These accounts share the idea that SLI involves impaired grammar. However, there is disagreement among
them concerning the nature of the impairment, specifically
the incidence of different types of grammatical deficits,
their relative frequencies and how often they co-occur, and
whether other aspects of language are also affected. SLI is
said to involve ‘selective’ impairments to specific components of grammar, but few studies have looked equally
carefully at a broad range of linguistic and non-linguistic
abilities in the same subjects.
Perceptual deficits in SLI
It is clear that SLI children’s behavioral impairments extend
well beyond grammar (see Box 3). In particular, there is
considerable evidence that they have subtle impairments in
speech perception. In several studies, they performed poorly
on tasks that require discriminating phonological features
such as consonant voicing (the difference between ba and
pa) and place of articulation (ba versus ga)25, failing to show
Trends in Cognitive Sciences – Vol. 2, No. 7,
and
Ellis-Weismer,
S.
(1983)
Mental-rotation
397–403
correspondence Nature 346, 226
242
J.
abilities in language-disordered children J. Speech Hear. Res. 26,
(1990) Scientific
the normal categorical perception effects associated with
such stimuli (Fig. 1). Whereas the grammar approach treats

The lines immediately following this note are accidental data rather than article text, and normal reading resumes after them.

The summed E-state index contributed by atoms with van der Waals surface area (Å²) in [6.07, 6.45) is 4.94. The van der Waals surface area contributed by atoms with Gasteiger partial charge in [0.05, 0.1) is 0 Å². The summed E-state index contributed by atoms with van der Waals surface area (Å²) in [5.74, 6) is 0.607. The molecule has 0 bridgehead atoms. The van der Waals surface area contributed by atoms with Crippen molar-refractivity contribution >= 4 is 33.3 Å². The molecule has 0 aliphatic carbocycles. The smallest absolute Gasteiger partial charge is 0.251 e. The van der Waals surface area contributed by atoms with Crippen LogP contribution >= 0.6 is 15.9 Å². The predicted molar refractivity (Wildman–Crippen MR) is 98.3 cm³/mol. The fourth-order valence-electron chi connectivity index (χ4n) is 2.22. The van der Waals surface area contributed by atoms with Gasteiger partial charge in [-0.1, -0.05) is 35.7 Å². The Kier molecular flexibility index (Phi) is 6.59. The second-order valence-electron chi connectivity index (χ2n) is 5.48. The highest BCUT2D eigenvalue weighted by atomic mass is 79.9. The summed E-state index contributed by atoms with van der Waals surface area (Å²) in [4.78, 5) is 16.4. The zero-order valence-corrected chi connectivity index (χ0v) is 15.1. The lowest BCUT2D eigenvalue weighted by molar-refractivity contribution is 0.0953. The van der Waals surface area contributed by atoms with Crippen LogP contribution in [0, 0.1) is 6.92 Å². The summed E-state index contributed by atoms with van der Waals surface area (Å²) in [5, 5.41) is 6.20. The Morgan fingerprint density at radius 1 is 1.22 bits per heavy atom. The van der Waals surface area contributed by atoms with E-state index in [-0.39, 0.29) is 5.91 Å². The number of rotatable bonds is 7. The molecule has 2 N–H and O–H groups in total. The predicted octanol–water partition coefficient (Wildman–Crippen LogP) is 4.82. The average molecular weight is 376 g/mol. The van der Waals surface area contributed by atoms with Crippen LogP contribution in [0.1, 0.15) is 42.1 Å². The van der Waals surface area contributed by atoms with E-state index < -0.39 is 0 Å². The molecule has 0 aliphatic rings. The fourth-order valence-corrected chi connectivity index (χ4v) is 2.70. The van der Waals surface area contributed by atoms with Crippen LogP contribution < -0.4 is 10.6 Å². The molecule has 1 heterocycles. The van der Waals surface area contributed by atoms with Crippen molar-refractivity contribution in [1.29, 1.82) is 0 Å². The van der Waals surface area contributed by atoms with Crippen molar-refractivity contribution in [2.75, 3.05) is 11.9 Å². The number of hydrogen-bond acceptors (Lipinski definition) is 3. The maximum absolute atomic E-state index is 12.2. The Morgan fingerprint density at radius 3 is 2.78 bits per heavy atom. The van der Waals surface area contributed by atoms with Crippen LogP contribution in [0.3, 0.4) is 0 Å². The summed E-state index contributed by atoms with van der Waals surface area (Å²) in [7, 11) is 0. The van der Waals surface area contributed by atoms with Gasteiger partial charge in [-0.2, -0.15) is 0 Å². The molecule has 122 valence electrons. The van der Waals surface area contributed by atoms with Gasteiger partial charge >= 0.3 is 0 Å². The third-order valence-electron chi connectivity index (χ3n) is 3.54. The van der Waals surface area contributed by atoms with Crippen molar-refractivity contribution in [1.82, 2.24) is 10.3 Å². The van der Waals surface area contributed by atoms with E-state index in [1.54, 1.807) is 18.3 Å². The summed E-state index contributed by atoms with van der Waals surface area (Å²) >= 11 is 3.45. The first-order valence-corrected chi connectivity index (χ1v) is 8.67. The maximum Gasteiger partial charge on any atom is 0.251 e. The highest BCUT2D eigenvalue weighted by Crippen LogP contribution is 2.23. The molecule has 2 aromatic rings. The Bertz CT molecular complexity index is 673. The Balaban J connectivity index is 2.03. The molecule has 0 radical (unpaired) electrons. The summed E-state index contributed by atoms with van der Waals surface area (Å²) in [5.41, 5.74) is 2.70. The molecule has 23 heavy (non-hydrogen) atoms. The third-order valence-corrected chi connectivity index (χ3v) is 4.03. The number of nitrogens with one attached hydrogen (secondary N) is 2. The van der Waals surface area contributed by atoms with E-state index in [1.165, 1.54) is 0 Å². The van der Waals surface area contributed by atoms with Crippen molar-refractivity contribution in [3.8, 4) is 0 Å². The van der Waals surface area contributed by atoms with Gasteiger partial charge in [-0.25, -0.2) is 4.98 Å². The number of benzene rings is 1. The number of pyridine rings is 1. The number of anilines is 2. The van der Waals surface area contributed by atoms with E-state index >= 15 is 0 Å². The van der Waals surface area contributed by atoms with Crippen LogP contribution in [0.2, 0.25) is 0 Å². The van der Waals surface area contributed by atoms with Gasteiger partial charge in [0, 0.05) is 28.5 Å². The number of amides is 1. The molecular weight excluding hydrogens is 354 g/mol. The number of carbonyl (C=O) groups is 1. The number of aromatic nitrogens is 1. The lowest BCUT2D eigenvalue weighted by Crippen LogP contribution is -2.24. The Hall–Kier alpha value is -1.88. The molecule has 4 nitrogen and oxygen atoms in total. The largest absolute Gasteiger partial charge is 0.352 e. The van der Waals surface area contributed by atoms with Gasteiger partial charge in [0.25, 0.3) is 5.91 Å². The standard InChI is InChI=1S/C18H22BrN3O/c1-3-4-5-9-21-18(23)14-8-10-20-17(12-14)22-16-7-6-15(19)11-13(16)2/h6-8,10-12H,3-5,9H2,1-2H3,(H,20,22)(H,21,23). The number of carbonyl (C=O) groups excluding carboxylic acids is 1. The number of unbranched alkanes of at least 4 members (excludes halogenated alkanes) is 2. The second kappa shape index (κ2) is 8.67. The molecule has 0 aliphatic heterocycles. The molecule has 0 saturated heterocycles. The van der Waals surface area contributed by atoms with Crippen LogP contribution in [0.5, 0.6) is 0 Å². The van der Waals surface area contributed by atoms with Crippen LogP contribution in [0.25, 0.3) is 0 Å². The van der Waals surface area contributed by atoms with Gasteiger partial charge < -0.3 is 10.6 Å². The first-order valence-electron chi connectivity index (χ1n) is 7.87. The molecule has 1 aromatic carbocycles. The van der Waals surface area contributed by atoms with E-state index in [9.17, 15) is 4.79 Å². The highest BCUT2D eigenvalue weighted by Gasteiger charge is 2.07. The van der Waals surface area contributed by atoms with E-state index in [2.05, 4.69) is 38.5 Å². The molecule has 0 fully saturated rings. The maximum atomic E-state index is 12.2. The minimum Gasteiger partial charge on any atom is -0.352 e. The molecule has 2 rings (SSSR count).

this deficit as unrelated to the children’s linguistic impairments, the alternative account holds that it is their proximal
cause: SLI children learn language deviantly because they
misperceive speech.
The basis for this speech processing deficit is unclear.
Tallal has proposed that the impairment involves the processing of rapid, sequential information26,28. Spoken language involves perceiving a complex, rapidly changing, fastfading auditory signal, and thus an impaired capacity to
resolve aspects of this signal would greatly interfere with
learning language. Tallal’s theory predicts selective impairments in perceiving speech sounds that rely on short (less
than 50 ms), transient acoustic cues such as the voicing of
stop consonants (e.g. the difference between do and to). It
also predicts that speech sounds that are discriminated by
longer acoustic cues (longer than 100 ms) such as vowels
and fricatives (e.g. the initial sounds in sue and shoe) should
be unimpaired. Tallal’s studies have also identified impairments in perceiving rapid stimuli in the visual and tactile
modalities in these children, suggesting that the deficit is
not speech-specific. In addition, this work has suggested
that the language abilities of children with SLI can be
improved by adaptively training them to discriminate rapid
and sequential auditory signals, including speech and
non-speech sounds28.
Tallal’s research has generated considerable interest but